Gene Editing Is Popular, But Controversial, Research Area
Gene drive research carries great potential for controlling insect vectors of devastating diseases, but there are multiple unresolved ethical concerns. Unanticipated “downstream” effects on ecosystems, or in organisms that carry the gene drive machinery, are possible. To help researchers balance risks and benefits for society and humanity, scientists involved in the Controlling and Countering Gene Editing in Mosquitoes research project developed a code of ethics for gene drive research.1
Today, gene drive researchers are focused on diseases that mosquitoes carry. The goal is to make a mosquito that cannot infect a person with malaria. “All of a sudden, it’s become a very hot research area. With the discovery of CRISPR, everybody wants to apply CRISPR to everything. But here is an area where it actually makes sense,” says lead author George J. Annas, JD, MPH, director of the Center for Health Law, Ethics, and Human Rights at Boston University.
Sexual reproduction is the alternative to gene editing. “It is very inefficient if you are trying to replace or eliminate an existing gene,” Annas says.
In contrast, with gene drive technology, changing the genetic makeup of mosquitoes can happen in a matter of weeks.
“It’s extremely efficient. The question is whether it will work — and if it doesn’t have unintended consequences, and if you don’t hit targets you are not trying to hit,” Annas says. “There is work to be done before this is actually tried out in the wild.”
The public’s perception of gene drive research is a central concern for scientists, who see a possible parallel with the two decades-long, continuing controversy over genetically modified food.2,3
“The last thing you’d want to do is repeat that with genetically modified insects,” Annas says. “It’s critical ... the public is involved in decision-making from the beginning. Nothing should be secret; everything should be in the open.”
Unlike clinical research, no one individual can consent for the release of gene drive-modified organisms. This requires consultation with the community. “The general public has not really been focused on this research yet,” Annas notes.
Scientists must engage the public on decisions as to if, when, and where the genetically modified mosquitoes should be released, how it will be monitored, and whether a mechanism is needed to reverse the experiment in case something unanticipated happens. “Those are all things that do have to be resolved, or the public won’t react better than it did to genetically modified food,” Annas cautions.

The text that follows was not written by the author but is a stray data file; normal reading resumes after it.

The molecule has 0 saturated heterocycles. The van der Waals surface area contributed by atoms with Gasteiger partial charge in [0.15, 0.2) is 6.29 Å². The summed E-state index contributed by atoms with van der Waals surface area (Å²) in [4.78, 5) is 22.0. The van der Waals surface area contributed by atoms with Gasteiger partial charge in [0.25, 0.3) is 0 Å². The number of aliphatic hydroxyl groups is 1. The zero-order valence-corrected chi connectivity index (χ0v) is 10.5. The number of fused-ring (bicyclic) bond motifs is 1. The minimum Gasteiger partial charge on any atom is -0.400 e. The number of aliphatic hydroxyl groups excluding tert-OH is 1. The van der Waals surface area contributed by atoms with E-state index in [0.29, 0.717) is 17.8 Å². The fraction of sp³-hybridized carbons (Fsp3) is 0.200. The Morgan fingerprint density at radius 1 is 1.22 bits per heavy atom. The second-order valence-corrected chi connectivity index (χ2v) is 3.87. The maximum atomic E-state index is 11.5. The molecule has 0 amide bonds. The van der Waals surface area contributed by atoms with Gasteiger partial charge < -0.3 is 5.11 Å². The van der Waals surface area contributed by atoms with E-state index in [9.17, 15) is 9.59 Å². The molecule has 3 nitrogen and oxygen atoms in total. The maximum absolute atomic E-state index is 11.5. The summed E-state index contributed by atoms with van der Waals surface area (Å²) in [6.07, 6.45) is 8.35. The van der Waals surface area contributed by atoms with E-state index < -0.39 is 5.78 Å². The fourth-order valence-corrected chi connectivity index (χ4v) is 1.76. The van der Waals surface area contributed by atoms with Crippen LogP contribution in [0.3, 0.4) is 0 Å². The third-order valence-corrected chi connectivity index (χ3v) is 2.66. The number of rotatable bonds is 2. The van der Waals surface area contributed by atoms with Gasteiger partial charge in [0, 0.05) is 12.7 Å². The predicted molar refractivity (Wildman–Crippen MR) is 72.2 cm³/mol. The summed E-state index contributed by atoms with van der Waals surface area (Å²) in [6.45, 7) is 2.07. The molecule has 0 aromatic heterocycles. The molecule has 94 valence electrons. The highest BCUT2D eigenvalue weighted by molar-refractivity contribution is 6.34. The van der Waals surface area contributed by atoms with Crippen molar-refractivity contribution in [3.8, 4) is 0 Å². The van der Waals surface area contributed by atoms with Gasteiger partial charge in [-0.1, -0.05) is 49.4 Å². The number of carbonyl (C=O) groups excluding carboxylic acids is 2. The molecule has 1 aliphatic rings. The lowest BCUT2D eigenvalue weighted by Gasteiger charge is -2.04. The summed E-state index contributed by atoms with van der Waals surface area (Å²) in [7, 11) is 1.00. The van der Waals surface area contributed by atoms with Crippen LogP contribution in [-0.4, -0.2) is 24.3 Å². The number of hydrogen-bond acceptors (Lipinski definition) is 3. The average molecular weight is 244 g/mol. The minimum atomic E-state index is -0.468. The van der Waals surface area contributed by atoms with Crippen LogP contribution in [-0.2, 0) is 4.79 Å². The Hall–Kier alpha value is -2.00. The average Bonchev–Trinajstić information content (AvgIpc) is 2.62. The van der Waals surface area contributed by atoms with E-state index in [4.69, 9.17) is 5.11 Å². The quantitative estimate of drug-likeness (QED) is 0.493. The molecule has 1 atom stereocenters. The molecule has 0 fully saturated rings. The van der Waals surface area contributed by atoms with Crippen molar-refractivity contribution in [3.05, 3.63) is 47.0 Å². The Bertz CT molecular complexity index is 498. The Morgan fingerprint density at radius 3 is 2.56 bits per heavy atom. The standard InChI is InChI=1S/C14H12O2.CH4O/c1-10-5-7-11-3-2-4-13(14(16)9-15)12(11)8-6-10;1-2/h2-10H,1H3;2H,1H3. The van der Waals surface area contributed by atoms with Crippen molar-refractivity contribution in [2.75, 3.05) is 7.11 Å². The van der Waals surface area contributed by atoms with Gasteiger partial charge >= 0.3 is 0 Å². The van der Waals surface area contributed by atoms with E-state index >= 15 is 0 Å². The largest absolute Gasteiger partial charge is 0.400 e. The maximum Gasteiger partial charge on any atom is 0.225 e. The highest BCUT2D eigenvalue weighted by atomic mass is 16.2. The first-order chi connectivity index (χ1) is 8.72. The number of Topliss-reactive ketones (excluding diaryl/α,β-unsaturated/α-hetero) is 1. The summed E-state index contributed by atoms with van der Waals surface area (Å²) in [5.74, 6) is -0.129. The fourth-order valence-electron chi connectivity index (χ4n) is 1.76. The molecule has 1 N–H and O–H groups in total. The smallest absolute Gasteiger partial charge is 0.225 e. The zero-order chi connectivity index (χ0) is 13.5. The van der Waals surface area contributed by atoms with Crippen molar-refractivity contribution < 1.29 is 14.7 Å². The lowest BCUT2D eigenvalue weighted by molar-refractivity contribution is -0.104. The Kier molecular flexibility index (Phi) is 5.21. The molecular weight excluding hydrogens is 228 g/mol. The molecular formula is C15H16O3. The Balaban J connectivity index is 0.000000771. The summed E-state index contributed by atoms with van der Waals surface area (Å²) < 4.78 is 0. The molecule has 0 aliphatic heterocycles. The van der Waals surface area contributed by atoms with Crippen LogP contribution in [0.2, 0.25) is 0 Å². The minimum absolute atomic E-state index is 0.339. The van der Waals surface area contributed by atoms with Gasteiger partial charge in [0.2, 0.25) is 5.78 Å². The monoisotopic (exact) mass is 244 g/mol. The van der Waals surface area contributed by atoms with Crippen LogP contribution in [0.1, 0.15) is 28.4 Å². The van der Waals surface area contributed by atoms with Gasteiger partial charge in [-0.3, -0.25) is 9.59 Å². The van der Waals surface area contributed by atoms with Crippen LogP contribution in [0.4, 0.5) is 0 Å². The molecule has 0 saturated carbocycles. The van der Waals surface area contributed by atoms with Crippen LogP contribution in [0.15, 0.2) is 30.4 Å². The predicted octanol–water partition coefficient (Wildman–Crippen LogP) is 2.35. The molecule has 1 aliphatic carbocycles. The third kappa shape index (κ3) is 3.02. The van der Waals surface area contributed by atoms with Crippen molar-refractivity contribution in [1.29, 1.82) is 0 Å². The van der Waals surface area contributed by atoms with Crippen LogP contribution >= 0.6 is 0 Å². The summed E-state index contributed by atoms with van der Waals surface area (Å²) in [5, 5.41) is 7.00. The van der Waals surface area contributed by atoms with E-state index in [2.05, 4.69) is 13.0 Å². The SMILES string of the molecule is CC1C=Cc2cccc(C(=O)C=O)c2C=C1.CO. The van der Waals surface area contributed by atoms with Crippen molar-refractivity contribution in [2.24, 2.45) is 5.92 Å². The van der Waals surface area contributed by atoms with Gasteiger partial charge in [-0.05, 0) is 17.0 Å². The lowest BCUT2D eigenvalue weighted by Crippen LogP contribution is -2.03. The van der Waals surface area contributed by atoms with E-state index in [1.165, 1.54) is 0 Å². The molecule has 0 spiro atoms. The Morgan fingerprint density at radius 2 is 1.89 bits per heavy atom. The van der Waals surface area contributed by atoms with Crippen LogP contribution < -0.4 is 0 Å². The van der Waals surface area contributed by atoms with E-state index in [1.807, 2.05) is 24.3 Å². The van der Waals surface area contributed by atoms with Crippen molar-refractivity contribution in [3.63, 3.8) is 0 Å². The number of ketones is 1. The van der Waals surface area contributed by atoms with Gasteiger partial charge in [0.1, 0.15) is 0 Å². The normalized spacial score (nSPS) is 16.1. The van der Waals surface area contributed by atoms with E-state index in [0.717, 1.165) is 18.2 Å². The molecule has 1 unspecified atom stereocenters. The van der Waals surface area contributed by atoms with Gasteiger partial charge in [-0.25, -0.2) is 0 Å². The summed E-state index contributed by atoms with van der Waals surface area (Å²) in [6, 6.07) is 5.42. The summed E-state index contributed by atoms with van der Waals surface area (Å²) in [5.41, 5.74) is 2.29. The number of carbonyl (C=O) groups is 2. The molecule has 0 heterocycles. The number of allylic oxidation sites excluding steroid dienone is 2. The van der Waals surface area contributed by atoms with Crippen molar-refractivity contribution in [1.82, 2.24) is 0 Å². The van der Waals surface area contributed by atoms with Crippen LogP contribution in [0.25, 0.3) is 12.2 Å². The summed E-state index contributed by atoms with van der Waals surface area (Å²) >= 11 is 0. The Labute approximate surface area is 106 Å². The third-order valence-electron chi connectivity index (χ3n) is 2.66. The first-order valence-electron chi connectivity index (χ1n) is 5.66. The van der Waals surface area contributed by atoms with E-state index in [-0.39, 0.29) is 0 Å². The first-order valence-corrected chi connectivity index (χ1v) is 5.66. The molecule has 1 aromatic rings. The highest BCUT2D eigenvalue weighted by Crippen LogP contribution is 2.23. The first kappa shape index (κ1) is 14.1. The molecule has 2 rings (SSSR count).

There are some important differences between genetically modified food and genetically modified mosquitoes. “This could prevent a serious lethal disease, so the public could give this more credence and support,” Annas says.
As for who will be involved in decision-making, there is a need to involve local people where the mosquitoes are going to be released. “But some people have argued that these are really global experiments. You are releasing a life form into the ecology, and you cannot keep it in one specific place,” Annas says. “In some sense, there need to be people classified as ‘global citizens’ to be involved in this review process.”
Overall, gene drive researchers aim to broadcast a consistent message, tell the truth from the beginning, and be transparent. Regardless, due to the nature of the research, wild rumors and even conspiracy theories are bound to erupt.
“This one has its own movie behind it — 'Jurassic Park' — and everyone can imagine it going wrong,” Annas says.
To counter that narrative, Annas says scientists involved in this project and other malaria research need to state their purpose clearly, “that the research is not a bioweapon, that the research is being done purely for peaceful purposes, and that there will be smart people trying to mitigate the problems right from the very beginning.”
Scientists envision an international project with other countries involved, all on board with a fully transparent approach. “As we saw with the pandemic, it’s hard to get the world to work together,” Annas says. “But I think this is another opportunity.”
- Annas GJ, Beisel CL, Clement K, et al. A code of ethics for gene drive research. CRISPR J 2021;4:19-24.
- Keatley KL. Controversy over genetically modified organisms: The governing laws and regulations. Qual Assur 2000;8:33-36.
- Teferra TF. Should we still worry about the safety of GMO foods? Why and why not? A review. Food Sci Nutr 2021;9:5324-5331.
Gene drive researchers aim to broadcast a consistent message, tell the truth from the beginning, and be transparent.
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